Tata Open Maharashtra: Big names missing, all eyes on Indians

The launch of ATP Cup and the tournament being scheduled in the week after the Australian Open, it has become hard for the organisers to draw the big names.

Published : Feb 02, 2020 22:04 IST , Pune

Prajnesh Gunneswaran during a practice session ahead of the Tata Open Maharashtra in Pune.
Prajnesh Gunneswaran during a practice session ahead of the Tata Open Maharashtra in Pune.

Prajnesh Gunneswaran during a practice session ahead of the Tata Open Maharashtra in Pune.

It should have been a special year. It should have been the celebration of the best in tennis. The 2020 Tata Open Maharashtra, after all,  marks the 25th year of the ATP tour event happening in India. The 25 glorious years have seen the likes of Rafael Nadal, Stan Wawrinka, Marin Cilic and Carlos Moya making India as the pit-stop for their Australian Open preparations. Conducive weather and conditions, perfect timing, the tournament had the zing.

For 25 years, it was the preferred stop. For some, it was even lucky to begin the season here.

But the launch of ATP Cup has changed all that this year. Slotted in the week after the Australian Open, it has become doubly hard for the organisers to draw the big names.

To compensate for the lack of star power - there is only one player from the top 50 (Benoit Paire), the singles event will see five Indians in the main draw: two direct entries and three wild cards in the main draw — giving the players the best opportunity to earn some crucial ATP points in the Olympic year.

“We are hoping that this year, the Indians will do something great. We might get some Indian champion in the singles and doubles. It was the main objective of this tournament - that Indians should benefit out of this," Prashant Sutar, the tournament director said.

Also, by offering Leander Paes the doubles wild card, it has added the charm of playing host to Leander’s last ATP tournament on Indian soil, in all likeliness. Bengaluru Open challenger next week is a distant possibility.

“He is playing his last tournament here. We are hoping that he as well as the tennis lovers will enjoy his last appearance here. We hope that he wins this tournament as we have a lot of things planned for him,” Sutar said.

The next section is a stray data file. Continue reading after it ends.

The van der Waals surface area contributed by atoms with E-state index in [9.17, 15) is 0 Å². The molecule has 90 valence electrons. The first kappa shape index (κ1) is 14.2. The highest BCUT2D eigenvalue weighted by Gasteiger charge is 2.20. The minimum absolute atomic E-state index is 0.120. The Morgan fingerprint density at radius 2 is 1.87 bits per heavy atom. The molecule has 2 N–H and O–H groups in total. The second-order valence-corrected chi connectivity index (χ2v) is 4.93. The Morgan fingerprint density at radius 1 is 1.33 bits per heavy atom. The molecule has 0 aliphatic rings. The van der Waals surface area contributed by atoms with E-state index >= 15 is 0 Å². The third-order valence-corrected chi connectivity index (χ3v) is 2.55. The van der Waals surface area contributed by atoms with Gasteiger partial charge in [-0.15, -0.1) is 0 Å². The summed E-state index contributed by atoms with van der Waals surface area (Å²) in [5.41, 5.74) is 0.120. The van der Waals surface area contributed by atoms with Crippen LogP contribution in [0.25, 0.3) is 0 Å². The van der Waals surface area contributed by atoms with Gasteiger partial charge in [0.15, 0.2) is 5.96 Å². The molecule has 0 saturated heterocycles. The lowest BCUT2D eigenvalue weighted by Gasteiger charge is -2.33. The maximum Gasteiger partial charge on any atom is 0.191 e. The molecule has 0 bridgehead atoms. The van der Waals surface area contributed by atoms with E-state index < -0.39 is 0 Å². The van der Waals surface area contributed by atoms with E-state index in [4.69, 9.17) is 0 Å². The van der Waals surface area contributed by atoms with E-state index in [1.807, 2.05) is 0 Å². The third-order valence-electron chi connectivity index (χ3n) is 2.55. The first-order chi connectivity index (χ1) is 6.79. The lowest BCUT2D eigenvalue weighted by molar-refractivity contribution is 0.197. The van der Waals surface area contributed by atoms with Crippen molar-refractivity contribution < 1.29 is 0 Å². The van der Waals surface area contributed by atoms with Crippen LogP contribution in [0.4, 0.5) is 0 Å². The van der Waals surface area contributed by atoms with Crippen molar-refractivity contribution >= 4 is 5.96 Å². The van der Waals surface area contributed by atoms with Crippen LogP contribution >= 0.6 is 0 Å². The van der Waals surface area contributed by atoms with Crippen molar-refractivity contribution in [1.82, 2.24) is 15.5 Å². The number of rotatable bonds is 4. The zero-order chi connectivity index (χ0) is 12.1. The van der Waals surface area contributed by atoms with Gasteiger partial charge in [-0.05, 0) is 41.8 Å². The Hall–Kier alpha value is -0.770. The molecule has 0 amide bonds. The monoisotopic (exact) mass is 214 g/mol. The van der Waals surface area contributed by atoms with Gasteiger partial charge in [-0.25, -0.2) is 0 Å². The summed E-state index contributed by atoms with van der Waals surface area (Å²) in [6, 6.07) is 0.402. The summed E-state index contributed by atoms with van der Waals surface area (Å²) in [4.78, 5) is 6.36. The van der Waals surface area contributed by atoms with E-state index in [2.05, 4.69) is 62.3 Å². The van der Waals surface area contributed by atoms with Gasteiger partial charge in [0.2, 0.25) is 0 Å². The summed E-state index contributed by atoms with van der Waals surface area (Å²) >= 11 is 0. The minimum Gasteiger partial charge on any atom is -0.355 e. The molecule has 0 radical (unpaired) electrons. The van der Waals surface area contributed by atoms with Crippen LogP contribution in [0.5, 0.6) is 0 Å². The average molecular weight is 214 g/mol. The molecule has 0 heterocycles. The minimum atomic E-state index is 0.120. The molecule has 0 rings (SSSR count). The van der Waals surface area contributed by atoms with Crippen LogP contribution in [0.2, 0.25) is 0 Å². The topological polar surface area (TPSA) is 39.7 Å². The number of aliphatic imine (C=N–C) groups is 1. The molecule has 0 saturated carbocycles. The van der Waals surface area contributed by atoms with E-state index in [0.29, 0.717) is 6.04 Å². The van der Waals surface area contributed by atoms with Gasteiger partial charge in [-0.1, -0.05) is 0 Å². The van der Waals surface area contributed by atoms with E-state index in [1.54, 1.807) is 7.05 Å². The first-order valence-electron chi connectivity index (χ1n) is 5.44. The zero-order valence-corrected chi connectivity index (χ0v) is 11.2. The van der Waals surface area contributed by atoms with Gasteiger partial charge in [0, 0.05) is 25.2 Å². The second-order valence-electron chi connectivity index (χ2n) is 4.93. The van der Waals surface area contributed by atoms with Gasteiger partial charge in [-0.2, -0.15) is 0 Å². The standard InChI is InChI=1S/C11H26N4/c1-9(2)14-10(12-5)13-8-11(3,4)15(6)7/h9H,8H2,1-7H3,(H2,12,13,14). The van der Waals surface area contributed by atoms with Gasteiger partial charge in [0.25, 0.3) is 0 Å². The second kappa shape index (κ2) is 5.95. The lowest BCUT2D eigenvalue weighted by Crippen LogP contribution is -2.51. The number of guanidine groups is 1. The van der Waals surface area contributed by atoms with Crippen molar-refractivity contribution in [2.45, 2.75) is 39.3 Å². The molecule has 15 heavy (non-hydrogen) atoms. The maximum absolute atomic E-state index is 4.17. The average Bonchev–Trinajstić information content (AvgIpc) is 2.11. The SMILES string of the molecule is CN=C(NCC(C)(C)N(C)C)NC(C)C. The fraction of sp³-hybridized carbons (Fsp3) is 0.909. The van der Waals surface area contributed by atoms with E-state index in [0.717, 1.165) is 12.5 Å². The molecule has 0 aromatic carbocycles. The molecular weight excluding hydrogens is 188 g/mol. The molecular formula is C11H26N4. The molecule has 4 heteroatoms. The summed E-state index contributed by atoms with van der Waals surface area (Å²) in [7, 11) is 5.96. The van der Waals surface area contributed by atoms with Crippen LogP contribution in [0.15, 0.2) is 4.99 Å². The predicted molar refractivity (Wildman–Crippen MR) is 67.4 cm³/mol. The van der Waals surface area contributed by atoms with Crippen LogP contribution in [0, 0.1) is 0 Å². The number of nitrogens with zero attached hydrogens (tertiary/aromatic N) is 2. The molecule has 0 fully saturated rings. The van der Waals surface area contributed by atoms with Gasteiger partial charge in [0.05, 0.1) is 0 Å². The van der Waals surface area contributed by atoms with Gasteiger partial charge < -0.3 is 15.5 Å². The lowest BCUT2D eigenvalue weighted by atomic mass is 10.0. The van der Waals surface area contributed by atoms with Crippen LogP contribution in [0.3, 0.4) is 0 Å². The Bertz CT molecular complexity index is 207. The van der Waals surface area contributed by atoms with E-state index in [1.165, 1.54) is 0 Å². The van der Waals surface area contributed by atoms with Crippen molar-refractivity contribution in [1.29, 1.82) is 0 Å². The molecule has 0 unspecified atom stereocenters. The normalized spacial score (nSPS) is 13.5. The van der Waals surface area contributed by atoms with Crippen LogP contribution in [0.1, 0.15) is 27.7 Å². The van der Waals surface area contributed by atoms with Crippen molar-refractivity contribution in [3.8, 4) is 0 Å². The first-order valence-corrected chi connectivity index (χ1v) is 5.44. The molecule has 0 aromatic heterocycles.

To add to that, the centre court will feature one doubles game everyday this year, a departure from the usual schedule.

He, however, did admit that the ATP Cup and the change in dates have affected the tournament. “You have about seven to eight weeks of action with Doha, ATP Cup and Australian Open. They're exhausted and everybody wants to go home. At the same time there is a tournament in Europe in Montpelier, so obviously Europeans would like to play there. The next week, you have the ATP 500 in Rotterdam which is indoor, so they want to prepare for that,” he said.

The alternate option - to host in September - is not viable considering the monsoon and the clash with the American season. The only option, now, is to convince the ATP to commit a certain number of top players for the event, a topic Sutar is intending to take up when he meets ATP executive vice-president Allison Lee on Thursday. He is confident of getting more top players. 

The crowd attendance will be the real litmus test for the tournament’s success this year. Around 50 per cent of the tickets have been sold in the last three days. “As the tournament grows, the ticket sale will be more. We have been seeing that the tickets get sold out for the last three days,” he said, hoping for a similar trend this year.


“There has been no pressure from the sponsors. We have their full commitment for the full five years (till 2022),” the tournament director said.

“As long as it returns to India we are fine because the main objective is to have the ATP tour event in India. Secondly, the main objective is not to just have the event here, but it is about growing the awareness of tennis in Maharashtra. We have started the high performance Academy as part of the ATP tie-up. So, we now have about 50 players playing district tennis. We are giving free coaching, so it is an overall package what we're doing along with this tournament,” he said. 

“What we have understood is that tennis has been played only in cities so far. We don't have a top hundred player right now in the world. So if you have one player in the top, probably more and more talent will come up. For that we need to reach out at district level. We have already started spending a lot of money on district development centers. We have a High Performance Center here in Balewadi and the Indian No. 1 in U-12 and U-14 are playing with us. We have some foreign trainers and we are a full fledged tennis Academy,” he said, highlighting the positives that have come out of hosting the Tata Open Maharashtra in the city so far.

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